The Open Championship has been played since 1860 and no one has ever put together a better 36-hole start than Louis Oosthuizen. The farmer from South Africa, whose golf bag may as well have a bumper sticker reading "I'd rather be on a tractor," was brilliant Thursday, posting a 64 and sleeping on the lead. On Friday he was almost as good, coming through with a five-under round to put him two shots ahead of Collin Morikawa. His 11-under is the first of its kind heading into the weekend at this proud tournament.
Think about that. Of all the players across a century and a half, it's this unassuming veteran whose softness stands in stark contrast to his confident grip-it-and-rip it approach. If Oosthuizen were a pitcher he'd lead the league in balks because once he makes a decision, he wastes no time coming to a set before attacking the ball. There's a certain level of ho-hum greatness, the type that sneaks up on you until you read about some once-in-160-year feat.
Oosthuizen wasted no time breezing through Royal St. George's with a birdie on No. 1. He'd add another on No. 7 before going birdie-birdie-eagle on Nos. 12-14. The only bogey of his tournament at No. 16 prevented him from setting an even more impressive record. He sits two shots ahead of Collin Morikawa and three free of Jordan Spieth. A robust and star-studded group including Dustin Johnson, Brooks Koepka and Jon Rahm remain in the conversation.
All of those names are bigger than Louis'. But none have consistently played better at the major level than him over the past decade — even if they've done more winning. Since winning the British 11 years ago, Oosthuizen has become a professional Susan Lucci, earning runner-up honors in six majors. One of those came at last month's U.S. Open (he also finished third in the 2020 event). Another at May's PGA Championship. One marvels at his ability to fight to the top of the leaderboards against the highest quality fields and give himself opportunities. Two of those have come crashing down in playoff play.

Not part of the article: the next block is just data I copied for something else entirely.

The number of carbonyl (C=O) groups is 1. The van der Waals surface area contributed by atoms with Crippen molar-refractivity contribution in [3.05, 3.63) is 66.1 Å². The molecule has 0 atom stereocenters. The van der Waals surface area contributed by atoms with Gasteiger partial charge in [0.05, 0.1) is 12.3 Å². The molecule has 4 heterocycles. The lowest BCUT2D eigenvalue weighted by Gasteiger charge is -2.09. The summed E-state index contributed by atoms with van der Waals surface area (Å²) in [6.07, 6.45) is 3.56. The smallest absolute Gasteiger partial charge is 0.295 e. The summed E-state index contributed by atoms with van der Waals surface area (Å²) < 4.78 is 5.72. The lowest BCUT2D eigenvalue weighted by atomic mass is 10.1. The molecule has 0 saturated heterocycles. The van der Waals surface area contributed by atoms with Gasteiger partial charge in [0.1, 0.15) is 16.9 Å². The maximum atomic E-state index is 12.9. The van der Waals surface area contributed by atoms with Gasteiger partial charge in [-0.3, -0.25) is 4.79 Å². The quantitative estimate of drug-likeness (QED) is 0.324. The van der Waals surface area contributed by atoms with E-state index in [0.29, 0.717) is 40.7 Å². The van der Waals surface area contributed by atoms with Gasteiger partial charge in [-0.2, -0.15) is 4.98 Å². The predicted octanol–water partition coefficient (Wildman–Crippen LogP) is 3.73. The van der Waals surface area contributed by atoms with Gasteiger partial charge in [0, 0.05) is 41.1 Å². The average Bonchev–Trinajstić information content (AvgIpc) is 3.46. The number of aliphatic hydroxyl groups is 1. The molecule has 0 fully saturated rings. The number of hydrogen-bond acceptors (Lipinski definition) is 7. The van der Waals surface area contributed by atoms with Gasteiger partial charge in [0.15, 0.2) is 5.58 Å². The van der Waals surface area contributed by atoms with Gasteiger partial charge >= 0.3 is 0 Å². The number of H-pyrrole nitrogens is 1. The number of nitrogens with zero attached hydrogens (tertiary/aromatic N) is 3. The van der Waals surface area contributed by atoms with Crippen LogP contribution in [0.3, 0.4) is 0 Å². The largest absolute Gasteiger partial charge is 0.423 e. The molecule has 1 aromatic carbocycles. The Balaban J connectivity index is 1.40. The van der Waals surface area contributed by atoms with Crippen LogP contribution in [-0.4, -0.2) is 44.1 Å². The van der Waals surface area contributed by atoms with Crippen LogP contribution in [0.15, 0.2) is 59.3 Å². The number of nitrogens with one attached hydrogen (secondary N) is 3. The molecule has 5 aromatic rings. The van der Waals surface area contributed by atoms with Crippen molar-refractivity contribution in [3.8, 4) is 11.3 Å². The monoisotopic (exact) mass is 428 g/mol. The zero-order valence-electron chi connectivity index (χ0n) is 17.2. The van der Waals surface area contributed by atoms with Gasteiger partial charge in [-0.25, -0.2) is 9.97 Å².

As he walked the golden fairways and lined up his next salvo at the pin, fans could grasp the opportunity he has here to cap a remarkable if not disappointing run with a victory too long in the making. It's not a new position for him to be in, but it may be his best in a long, long time.
This is all becoming routine for golf's Mechanical Man. The player you wind up and trust to go out there and fight for the most cherished prizes in the sport.